Archive for December, 2010

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Survivor of crash that killed 3 speaks out

December 31, 2010

The driver of the accident on US 27 in Broward county that left 3 teenagers dead is awake and talking about what happened. When reports of the accident were initially released, illegal street racing was suspected, but 18-year-old Angel Lazo is now telling a different story.

According to the teen, while driving home that night, his car started mis-firing, so he told Raymond Garcia, the driver of the other car, to follow close behind him as he was going to pull over ahead. The driver of the tractor trailer could not stop quickly enough, and crashed into the back of both cars, killing 2 teens instantly. The third teen died a few days later at North Broward General Medical Center.

Lazo remains hospitalized as he suffered severe neck trauma and a fractured skull. He reports that he is hurt that police would think they were racing, as they were simply trying to get off the road safely. What has not been reported on is why the driver of the tractor trailer did not see the car sitting on the roadway. Had the tractor trailer been traveling at a safe speed, with the driver paying attention, it seems as if the tractor trailer driver should have seen the cars and been able to avoid them.

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Florida Auto Safety: Railroad Crossing Safety Tips

December 30, 2010

Across the country, a person or a vehicle is hit by a train approximately every three hours. Florida ranks 7th worst in the nation for fatal accidents involving cars and trains and 13th worst for accidents involving collisions between trains and autos according to the Federal Railroad Administration (2009 statistics). Operation Lifesaver, a non-profit rail safety education program, notes that “current Federal Railroad Association (FRA) data shows that highway-rail grade crossing collisions and pedestrian trespass on tracks together account for over 95% of all railroad fatalities”.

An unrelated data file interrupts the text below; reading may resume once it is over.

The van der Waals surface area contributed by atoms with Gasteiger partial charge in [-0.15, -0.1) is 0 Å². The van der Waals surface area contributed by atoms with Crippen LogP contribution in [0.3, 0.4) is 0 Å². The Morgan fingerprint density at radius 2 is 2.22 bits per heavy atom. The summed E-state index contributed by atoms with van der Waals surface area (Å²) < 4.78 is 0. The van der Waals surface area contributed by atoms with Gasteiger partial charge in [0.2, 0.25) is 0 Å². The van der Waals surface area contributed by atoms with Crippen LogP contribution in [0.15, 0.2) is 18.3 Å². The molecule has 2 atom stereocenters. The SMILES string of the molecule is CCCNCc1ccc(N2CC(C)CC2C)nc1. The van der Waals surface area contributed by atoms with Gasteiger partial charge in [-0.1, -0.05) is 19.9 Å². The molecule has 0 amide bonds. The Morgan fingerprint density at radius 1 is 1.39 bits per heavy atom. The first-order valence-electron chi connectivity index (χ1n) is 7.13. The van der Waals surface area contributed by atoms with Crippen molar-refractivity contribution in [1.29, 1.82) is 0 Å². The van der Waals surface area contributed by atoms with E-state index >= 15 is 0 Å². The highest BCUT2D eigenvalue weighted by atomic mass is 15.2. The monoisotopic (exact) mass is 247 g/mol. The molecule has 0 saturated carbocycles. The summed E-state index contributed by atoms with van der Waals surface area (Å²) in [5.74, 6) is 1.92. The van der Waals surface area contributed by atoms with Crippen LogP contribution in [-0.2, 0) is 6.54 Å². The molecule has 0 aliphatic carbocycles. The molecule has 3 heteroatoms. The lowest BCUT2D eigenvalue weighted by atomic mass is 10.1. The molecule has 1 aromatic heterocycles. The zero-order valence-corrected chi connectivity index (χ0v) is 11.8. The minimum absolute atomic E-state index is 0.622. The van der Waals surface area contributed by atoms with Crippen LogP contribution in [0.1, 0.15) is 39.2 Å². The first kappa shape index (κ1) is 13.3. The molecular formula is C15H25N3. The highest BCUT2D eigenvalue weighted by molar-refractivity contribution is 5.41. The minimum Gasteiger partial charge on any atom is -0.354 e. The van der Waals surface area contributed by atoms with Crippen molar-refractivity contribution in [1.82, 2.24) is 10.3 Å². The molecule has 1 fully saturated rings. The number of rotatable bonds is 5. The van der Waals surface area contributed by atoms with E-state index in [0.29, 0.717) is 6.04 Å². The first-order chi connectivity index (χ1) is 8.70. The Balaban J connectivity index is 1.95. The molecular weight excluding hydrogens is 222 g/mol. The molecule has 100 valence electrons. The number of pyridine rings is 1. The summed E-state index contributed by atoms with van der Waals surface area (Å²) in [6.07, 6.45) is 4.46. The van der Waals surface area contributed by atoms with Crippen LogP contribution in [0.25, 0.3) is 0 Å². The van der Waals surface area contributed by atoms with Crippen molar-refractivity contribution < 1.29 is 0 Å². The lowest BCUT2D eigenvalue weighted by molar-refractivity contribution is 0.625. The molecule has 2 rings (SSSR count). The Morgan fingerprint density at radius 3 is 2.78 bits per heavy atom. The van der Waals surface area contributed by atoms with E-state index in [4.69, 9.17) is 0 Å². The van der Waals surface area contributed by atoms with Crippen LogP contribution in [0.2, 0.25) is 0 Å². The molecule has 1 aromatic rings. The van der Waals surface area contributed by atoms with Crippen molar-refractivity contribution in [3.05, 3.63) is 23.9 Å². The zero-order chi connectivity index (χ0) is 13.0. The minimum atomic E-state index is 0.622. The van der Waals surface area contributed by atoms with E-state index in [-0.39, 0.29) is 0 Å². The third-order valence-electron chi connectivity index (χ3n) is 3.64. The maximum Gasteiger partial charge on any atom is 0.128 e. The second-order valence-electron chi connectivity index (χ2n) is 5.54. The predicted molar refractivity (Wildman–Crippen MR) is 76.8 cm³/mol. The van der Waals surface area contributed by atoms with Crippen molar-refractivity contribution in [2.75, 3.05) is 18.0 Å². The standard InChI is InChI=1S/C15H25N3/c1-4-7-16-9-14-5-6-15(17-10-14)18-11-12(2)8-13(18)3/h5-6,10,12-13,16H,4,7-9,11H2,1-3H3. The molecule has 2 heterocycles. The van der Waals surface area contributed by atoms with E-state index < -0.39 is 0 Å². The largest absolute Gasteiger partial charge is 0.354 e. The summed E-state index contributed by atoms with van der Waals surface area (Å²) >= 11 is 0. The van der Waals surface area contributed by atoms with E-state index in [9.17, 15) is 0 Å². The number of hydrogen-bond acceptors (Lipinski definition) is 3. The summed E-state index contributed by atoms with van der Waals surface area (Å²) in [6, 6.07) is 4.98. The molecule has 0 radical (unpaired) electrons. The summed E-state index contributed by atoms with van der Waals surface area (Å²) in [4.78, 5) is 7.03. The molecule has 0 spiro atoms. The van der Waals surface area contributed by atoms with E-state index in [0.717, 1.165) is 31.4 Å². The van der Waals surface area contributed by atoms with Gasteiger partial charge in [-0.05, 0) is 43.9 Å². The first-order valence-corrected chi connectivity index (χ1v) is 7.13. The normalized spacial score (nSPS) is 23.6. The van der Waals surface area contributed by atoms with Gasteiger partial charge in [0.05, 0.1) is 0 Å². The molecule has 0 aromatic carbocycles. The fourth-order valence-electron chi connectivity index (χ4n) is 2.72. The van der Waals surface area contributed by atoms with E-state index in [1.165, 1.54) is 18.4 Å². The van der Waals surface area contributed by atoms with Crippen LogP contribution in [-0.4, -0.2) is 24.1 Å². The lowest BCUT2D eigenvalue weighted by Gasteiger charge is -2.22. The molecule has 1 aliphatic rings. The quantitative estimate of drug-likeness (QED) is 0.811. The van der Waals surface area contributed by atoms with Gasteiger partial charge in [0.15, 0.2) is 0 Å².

There are many reasons for train/automobile accidents: impatience (not wanting to wait for the train to cross) and driver distraction rank high on the list. Other factors also come into play. Trains can look as if they are moving slower than they really are, which can prompt a driver to think they can beat the train through a railroad crossing. In addition, many railroad crossings are not equipped with electronic signals, so a driver may not realize a train is coming until it is too late.

Operation Lifesaver lists seven steps for Florida auto safety around train tracks:

1. Approach a railroad crossing with care and slow down when you see an Advanced Warning Sign.